Forecasts for Tuesday have highs in the 40s, which means this snowman might soon be vacating his station on the eastern corner of the Square.
A lap around downtown Madison's Capitol Square Monday evening reveals a very uncharacteristic calm, with the exception of a few hundred protesters assembled for a quiet vigil on the King Street side. It's the dullest I've seen it around here since Valentine's Day.
Compared to the clamor produced by throngs parading around the Square and assembling for protests each afternoon and evening over the past few weeks -- accompanied by satellite trucks, bagpiping fire fighters and curious onlookers -- the corner of Caroll and Mifflin Streets is deader than downtown Dodgeville.
To anyone who witnessed the serial sleepovers for a few thousand late last week, the scene inside the Capitol tonight seems barely possible. A group of about 70 are gathered on the ground floor, speaking in tones so hushed that state Rep. Brett Hulsey (D-Madison) can be easily heard with a small bullhorn.
"Governor Walker is trying to turn Wisconsin into a banana republic," Hulsey says. "And we're not gonna let him do it."
Maybe not, but it's clear that Walker, with help from many of the protesters themselves, has been able to turn a raucous, days-long occupation of the Capitol into a quiet collection of nervous, but committed, resisters. Tag Evers, a Madison music promoter, says he left the building Sunday night confident that no protesters would be arrested. When he returned Monday morning, police weren't allowing anyone in.
"I heard the only way you could get in was to have an appointment with your legislator, which in my case is Terese Berceau," Evers says. "I spotted her outside and she escorted me in. I've been here ever since. I'm not leaving. I think it's important for some older people to be in here in addition to the college students."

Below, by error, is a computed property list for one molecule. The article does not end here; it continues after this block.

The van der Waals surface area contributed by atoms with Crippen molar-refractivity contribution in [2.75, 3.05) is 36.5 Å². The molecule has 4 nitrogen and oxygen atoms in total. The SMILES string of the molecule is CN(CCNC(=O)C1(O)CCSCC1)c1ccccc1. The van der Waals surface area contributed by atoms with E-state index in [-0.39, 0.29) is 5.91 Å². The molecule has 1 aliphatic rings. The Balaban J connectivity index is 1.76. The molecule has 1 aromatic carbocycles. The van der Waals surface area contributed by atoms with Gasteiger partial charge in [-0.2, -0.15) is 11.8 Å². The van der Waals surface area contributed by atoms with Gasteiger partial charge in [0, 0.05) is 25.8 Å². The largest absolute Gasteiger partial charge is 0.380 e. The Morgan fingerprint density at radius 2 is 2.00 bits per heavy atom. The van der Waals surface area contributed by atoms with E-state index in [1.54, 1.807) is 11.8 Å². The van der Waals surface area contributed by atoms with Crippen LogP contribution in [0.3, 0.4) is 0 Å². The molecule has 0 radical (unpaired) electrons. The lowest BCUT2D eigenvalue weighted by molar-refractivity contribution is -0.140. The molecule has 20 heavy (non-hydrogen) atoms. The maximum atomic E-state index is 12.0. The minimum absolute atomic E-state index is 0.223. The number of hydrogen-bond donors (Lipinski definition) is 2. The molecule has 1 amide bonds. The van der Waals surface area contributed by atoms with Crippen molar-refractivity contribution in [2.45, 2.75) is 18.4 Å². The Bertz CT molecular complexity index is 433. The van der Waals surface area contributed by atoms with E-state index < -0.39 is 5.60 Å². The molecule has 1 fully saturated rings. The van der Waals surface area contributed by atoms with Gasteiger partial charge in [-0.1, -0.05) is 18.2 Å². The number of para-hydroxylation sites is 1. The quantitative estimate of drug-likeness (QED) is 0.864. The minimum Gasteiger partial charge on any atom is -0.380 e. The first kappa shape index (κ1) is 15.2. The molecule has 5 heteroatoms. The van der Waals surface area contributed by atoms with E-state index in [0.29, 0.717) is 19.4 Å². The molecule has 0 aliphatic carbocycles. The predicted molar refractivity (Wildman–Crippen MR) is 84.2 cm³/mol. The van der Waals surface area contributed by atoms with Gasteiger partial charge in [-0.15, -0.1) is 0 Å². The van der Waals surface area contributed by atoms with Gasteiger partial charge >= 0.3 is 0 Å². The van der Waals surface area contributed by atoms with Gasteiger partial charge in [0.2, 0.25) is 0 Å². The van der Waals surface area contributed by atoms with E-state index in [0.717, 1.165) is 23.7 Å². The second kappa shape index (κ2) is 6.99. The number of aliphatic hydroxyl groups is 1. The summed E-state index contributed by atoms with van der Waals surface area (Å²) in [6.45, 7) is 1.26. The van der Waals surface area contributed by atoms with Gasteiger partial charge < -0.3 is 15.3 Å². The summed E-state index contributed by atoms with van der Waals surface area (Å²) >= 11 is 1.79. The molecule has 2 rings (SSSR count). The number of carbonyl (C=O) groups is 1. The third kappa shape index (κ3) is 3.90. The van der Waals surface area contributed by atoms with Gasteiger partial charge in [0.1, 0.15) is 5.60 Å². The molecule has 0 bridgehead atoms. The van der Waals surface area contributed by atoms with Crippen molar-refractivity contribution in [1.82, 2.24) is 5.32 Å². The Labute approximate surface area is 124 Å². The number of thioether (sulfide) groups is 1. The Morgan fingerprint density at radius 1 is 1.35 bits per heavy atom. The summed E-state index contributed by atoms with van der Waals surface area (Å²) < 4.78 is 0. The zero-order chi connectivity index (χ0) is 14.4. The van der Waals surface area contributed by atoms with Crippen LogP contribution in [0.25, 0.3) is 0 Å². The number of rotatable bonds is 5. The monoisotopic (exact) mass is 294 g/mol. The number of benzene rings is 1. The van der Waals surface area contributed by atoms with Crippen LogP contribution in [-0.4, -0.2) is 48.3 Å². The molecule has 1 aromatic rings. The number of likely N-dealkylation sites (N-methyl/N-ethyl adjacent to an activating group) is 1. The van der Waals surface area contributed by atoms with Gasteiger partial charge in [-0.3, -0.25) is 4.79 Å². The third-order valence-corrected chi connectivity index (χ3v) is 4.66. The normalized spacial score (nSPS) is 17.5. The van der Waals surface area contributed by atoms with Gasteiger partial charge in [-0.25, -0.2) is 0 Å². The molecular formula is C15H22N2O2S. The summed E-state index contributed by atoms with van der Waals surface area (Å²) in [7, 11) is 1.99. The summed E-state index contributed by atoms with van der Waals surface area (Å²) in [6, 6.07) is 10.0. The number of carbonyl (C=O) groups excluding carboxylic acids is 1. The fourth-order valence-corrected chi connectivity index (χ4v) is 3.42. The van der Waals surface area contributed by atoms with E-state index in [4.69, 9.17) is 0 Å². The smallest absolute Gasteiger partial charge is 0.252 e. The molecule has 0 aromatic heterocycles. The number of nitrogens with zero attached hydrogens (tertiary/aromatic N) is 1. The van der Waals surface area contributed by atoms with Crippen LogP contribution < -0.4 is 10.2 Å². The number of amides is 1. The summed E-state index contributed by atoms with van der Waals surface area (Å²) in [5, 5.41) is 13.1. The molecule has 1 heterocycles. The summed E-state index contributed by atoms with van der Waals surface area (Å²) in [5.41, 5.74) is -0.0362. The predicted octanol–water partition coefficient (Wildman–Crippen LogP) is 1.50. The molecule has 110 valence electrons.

Jeff Burkhart, executive director of the Literacy Network of Dane County, belongs in that group as well. Burkhart says he was escorted into the Capitol at 5 pm by a legislative assistant with the intent of testifying before a panel of Assembly Democrats. Once inside, he was told by a police officer that nobody was allowed above the ground level without a white sticker, but when he asked the officers posted at the King Street entrance for a sticker, they told him they weren't giving any more out.
"They seem to be changing the rules," Burkhart (who is tweeting from the rotunda at @jeffburkhart) says. "And they're not telling anyone."
Burkhart and others say they've heard that none of the law enforcement agencies want to make arrests, and the officers from places like Marquette County and Maple Bluff, accompanied by a snoozing German Shepherd, are downright cheerful and quick to chat. But he's still unsure if he and his fellow demonstrators will be ejected tonight and notes that officers were stationed outside restrooms.
"There are a lot of police officers in here," he says, indicating a group of eight state troopers nearby. "And they keep getting closer and closer."
Hulsey doesn't know much, either, when asked if the protesters will be removed. But he, along with his Democratic colleagues in the state Assembly, have scheduled a public hearing for 8 am Tuesday with the idea that the Capitol needs to be open to the public if there's a hearing in session.
"Our goal is to have thousands of people in this building," Hulsy says.
Evers encourages everyone who left the Capitol to return in the morning and remain through Walker's budget address to a joint session of the legislature, scheduled for 4 pm.
"I think numbers count," he says. "If they don't let people in, I hope we have enough people to ring the Capitol, holding hands."